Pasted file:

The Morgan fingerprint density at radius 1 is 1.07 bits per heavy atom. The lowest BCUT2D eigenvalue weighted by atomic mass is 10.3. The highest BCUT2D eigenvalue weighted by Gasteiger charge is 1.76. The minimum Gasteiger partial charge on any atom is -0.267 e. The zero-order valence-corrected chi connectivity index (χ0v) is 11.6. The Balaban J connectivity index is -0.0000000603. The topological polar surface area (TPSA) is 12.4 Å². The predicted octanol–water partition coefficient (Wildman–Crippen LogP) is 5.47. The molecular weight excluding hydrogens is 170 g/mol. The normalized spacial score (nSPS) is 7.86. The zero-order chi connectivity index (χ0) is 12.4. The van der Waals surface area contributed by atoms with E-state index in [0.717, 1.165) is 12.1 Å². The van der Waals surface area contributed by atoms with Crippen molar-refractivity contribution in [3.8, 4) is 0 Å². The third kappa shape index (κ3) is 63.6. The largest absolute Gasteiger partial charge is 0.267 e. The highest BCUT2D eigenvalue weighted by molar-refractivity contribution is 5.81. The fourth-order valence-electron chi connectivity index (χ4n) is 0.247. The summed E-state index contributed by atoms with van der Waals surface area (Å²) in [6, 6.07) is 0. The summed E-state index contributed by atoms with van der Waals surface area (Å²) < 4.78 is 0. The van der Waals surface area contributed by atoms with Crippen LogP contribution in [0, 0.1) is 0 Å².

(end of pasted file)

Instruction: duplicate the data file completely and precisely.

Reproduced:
The Morgan fingerprint density at radius 1 is 1.07 bits per heavy atom. The lowest BCUT2D eigenvalue weighted by atomic mass is 10.3. The highest BCUT2D eigenvalue weighted by Gasteiger charge is 1.76. The minimum Gasteiger partial charge on any atom is -0.267 e. The zero-order valence-corrected chi connectivity index (χ0v) is 11.6. The Balaban J connectivity index is -0.0000000603. The topological polar surface area (TPSA) is 12.4 Å². The predicted octanol–water partition coefficient (Wildman–Crippen LogP) is 5.47. The molecular weight excluding hydrogens is 170 g/mol. The normalized spacial score (nSPS) is 7.86. The zero-order chi connectivity index (χ0) is 12.4. The van der Waals surface area contributed by atoms with E-state index in [0.717, 1.165) is 12.1 Å². The van der Waals surface area contributed by atoms with Crippen molar-refractivity contribution in [3.8, 4) is 0 Å². The third kappa shape index (κ3) is 63.6. The largest absolute Gasteiger partial charge is 0.267 e. The highest BCUT2D eigenvalue weighted by molar-refractivity contribution is 5.81. The fourth-order valence-electron chi connectivity index (χ4n) is 0.247. The summed E-state index contributed by atoms with van der Waals surface area (Å²) in [6, 6.07) is 0. The summed E-state index contributed by atoms with van der Waals surface area (Å²) < 4.78 is 0. The van der Waals surface area contributed by atoms with Crippen LogP contribution in [0, 0.1) is 0 Å².